Notes on collections at the RIHS
In our column, Object Thursday, we highlight many of the cool collection items that we care for and make accessible to researchers. The one common thread to these posts has been that the objects themselves are eye readable, meaning that you do not need a machine to translate the information that lies within the object.
Today’s post is all about the machine readable object. Held within our Special Collections is a myriad of audiovisual formats that require a playback device to transmit the data to the end user. All of these formats are on obsolete media that necessitate immediate migration to a new digital file format.
Amongst the vast Film Archive at the RIHS is a collection of approximately 300 two inch reel to reel Quadruplex videotapes.
The Society acquired these from local television stations, WJAR TV 10 and WPRI TV 12. On these reels of magnetic media lie the visual and sound history of Rhode Island from circa 1960’s – 1980’s. This collection includes, amongst other subjects, 30 second commercials for the long defunct Almacs Grocery store chain and political ads that feature Edward D. DiPrete and Lincoln Almond.
2″ Quadruplex reel to reel analog videotape was introduced in 1956 and was developed by the Ampex Corporation as a cost effective way to time shift television programming for airing on the west coast. Up until this time, television broadcasters relied on film kinescopes which were more costly and time consuming to produce. The Quad format was in use into the early 1980’s.
Standard reel sizes were 6.5, 10.5 and 12.5 inches and typically came in cardboard or hard plastic shipping containers. The larger of the reels used metal flanges and weighed up to 30lbs. The majority of the tapes in the RIHS collection are the smaller 6.5 inch reel.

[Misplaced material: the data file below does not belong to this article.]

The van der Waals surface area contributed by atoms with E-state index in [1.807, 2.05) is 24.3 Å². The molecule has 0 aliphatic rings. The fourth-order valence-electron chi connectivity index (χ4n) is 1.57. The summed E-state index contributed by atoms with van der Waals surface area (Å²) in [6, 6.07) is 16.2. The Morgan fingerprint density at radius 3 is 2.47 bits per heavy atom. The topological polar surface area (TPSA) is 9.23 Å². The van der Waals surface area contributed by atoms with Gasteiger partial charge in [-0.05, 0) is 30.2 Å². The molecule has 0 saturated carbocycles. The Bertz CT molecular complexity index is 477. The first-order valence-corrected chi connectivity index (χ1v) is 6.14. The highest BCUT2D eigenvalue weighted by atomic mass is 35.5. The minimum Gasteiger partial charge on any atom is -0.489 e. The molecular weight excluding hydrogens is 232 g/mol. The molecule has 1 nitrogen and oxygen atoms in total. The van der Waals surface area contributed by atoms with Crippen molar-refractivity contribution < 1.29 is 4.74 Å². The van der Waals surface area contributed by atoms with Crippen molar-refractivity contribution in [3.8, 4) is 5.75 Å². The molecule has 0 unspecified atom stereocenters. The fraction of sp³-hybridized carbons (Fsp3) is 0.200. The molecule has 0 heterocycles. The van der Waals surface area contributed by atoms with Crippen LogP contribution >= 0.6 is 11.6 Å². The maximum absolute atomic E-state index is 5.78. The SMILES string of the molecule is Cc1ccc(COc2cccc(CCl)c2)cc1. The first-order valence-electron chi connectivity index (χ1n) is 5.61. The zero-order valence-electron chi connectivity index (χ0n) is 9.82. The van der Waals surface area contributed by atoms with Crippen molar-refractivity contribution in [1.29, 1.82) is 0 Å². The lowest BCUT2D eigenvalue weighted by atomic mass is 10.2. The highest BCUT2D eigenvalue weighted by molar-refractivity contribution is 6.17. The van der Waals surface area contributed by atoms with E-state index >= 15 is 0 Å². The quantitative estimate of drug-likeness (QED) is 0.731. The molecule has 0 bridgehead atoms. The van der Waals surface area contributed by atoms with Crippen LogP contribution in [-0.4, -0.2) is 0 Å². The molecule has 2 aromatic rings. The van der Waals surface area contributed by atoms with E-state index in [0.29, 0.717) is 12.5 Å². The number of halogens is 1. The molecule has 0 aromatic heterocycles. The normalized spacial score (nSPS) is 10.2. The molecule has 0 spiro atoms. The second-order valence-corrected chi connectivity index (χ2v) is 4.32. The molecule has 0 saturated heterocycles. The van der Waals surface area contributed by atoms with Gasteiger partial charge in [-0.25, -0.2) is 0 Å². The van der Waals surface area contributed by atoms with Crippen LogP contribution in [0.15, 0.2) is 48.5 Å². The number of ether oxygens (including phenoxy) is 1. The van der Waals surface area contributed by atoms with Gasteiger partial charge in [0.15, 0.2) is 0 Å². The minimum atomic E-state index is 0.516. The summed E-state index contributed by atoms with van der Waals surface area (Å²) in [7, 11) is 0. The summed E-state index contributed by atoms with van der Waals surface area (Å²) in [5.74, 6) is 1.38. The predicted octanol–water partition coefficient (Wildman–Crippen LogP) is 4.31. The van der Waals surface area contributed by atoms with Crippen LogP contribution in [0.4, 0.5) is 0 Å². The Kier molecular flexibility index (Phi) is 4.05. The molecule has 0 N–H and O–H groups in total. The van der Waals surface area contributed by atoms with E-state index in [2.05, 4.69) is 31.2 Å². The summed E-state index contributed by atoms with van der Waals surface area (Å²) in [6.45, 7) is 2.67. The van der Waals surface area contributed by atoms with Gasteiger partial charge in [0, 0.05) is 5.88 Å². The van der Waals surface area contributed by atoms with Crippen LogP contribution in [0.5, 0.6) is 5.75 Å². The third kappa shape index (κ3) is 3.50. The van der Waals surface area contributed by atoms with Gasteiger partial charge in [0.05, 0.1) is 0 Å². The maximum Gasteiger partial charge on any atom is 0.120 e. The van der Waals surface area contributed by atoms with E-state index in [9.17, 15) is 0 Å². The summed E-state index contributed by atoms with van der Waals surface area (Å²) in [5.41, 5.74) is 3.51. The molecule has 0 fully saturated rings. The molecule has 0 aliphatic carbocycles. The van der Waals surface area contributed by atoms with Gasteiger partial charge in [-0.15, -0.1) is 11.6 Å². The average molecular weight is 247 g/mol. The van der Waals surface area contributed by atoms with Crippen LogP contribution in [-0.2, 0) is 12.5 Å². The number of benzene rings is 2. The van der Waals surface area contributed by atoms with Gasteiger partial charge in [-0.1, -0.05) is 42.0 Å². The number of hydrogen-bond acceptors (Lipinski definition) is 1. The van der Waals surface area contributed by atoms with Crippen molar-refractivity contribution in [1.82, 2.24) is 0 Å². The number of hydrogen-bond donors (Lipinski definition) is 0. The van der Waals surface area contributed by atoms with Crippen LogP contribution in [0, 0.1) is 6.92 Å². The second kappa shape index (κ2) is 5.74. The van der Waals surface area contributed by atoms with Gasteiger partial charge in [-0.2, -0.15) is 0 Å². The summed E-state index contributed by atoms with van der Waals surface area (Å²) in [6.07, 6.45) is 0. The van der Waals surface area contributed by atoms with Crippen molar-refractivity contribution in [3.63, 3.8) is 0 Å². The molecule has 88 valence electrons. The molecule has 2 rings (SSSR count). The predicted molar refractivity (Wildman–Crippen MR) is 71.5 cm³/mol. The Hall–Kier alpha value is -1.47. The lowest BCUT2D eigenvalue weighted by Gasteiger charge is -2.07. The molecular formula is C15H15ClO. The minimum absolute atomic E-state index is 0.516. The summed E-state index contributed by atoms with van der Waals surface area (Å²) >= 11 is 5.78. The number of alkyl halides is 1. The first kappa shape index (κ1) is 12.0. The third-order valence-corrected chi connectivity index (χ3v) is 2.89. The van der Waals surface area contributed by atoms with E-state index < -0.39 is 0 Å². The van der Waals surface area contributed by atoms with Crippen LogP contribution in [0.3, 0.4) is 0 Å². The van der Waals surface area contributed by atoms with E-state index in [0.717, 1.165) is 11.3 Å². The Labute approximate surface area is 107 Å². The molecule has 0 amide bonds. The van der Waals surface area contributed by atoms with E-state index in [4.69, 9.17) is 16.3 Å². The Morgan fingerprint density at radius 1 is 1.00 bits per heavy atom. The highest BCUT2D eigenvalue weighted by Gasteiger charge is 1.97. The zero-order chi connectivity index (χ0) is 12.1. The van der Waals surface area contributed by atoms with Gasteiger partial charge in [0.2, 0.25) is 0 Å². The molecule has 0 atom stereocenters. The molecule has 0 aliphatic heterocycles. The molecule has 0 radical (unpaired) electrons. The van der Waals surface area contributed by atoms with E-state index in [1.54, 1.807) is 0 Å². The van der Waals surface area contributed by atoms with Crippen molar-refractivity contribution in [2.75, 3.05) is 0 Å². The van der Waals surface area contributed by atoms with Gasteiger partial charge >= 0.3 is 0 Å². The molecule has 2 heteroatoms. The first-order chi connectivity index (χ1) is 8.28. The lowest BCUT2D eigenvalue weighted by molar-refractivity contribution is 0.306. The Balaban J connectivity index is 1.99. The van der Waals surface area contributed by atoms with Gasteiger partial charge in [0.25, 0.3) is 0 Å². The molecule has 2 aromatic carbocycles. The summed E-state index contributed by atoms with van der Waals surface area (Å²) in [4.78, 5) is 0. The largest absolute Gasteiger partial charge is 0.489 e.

According to the Videotape Identification and Assessment Guide published by Texas Commission on the Arts, 2004 and VideoPreservation Website, Quad tape is critically endangered and immediate re-mastering is recommended through a qualified vendor. The preferred method of re-mastering is to create digital files of the content.
Unless you have one of these videotape recorders (VTR) that is in working order and employ a video engineer to operate and maintain the machine you will not be able to read what is embedded in the magnetic particles of the videotape. The solution is to send selected tapes to a qualified video reformatting company.
The importance of re-formatting analog audio-visual content has never been clearer. The hardware and expertise to operate and maintain playback 2″ reel to reel videotape machines is becoming less and less with each passing day. According to “A Public Trust at Risk: The Heritage Health Index Report on the State of America’s Collections, 2005“:
“The condition of almost half the 86 million film reels, videos, DVDs, records, cassettes, CDs, and MP3s in public collections is unknown, leaving them in probable jeopardy.”
One glaring example of the seriousness of the problem at hand of saving our unique 20th century cultural heritage can be found here: Quadroplex Video Head Refurbishment.
Without a working video playback head, tapes cannot be migrated to a new format. And without reformatting, we risk losing an approximately 40 year chunk of moving image history that documents our social, political, religious, working and consumer lives.
Written by James DaMico, Special Collections Curator/Librarian